Daniel Susco
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St Louis Water Guy Doesn’t Know How Sinkhole That Ate a Car Formed, So Let’s Find Out

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All right, everybody, break out your spiral-bound notebooks and prepare your best “Yeah, I’m totally paying attention” faces, because it’s time to learn something, here.


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I was looking about the internet this morning when I came across a story out of St. Louis. A man and his girlfriend parked their car on the street, only to come back later to find that instead of a car on the street, they now owned a car  that was upside-down in a huge sinkhole. Here’s a video of the scene from the Associated Press:

For those of you unable or unwilling to play that video, here is a still image:

That is just plain not good, although thankfully nobody was hurt. However, what really struck me was that the AP then spoke to Vincent Foggie, a decorated employee of the city’s water division, who said that the hole was missing a large amount of dirt (which, of course, would normally be what holds up the road), which he said was rare in the city. He then added, “We don’t know what happened. I have no idea where the dirt went.”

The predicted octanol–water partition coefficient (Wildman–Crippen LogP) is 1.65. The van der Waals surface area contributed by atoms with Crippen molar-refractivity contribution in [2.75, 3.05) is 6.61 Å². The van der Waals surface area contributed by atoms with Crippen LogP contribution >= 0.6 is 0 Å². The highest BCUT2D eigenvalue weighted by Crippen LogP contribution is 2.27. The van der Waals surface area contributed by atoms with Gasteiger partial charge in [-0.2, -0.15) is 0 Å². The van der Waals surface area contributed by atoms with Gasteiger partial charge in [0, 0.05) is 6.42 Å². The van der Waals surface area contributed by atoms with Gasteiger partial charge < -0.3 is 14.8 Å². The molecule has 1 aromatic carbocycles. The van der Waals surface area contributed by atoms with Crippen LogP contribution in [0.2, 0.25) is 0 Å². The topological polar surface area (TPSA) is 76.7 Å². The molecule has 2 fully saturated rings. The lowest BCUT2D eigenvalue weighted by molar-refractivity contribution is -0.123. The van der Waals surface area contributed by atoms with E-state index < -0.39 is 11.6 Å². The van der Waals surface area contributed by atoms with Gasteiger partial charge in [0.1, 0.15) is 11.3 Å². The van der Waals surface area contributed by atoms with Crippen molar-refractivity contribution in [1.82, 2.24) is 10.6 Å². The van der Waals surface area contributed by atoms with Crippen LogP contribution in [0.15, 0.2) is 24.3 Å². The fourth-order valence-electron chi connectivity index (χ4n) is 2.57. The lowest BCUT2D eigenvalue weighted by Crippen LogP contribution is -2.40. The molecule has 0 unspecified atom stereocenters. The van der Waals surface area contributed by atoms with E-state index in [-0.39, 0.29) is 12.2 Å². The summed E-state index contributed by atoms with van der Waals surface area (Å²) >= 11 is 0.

Although it seems to me that Foggie should probably know what happens to form a sinkhole (since that’s a water issue), we can inform both him and you all at the same time.


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Basically, sinkholes form due to moving water.

In areas where a lot of the bedrock is made of limestone or similar rock, moving groundwater could gradually open a cave, letting more and more dirt fall down inside until the void reaches the surface. This is a possibility here, as St. Louis sits on lot of limestone. However, based on that pipe spewing water into the hole, I think that we can take a different guess.

Sinkholes can also form in a more artificial way if a gap forms in a water pipe or it becomes damaged, as the water flow washes away the dirt over time. Here is a demonstration from Practical Engineering (I skipped to 4:06 in the video to show the case I am talking about).

The AP noted that an 8-inch water main at the site (presumably the pipe spewing water, there) appeared to have been broken for some time. This would be more than enough to, over time, wash away the supporting soil until the support of the pavement was simply not enough.

Neat, huh?

News Sources: Associated Press via Yahoo News, Practical Engineering via YouTube, St Louis Water Division, Washington University in St. Louis

  • Daniel SuscoEditor

    Daniel Susco is a native of the Dayton-Cincinnati area, and has written on a multitude of subjects. He can discuss Shakespeare, expound on Classical Mythology, and even make witty jokes about Pliny the Elder (More like “Pliny the Rounder,” right?). In his free time, Daniel enjoys reading, cooking, woodworking, and long walks on the beach (just kidding – sunburn is no joke). See more articles by Daniel.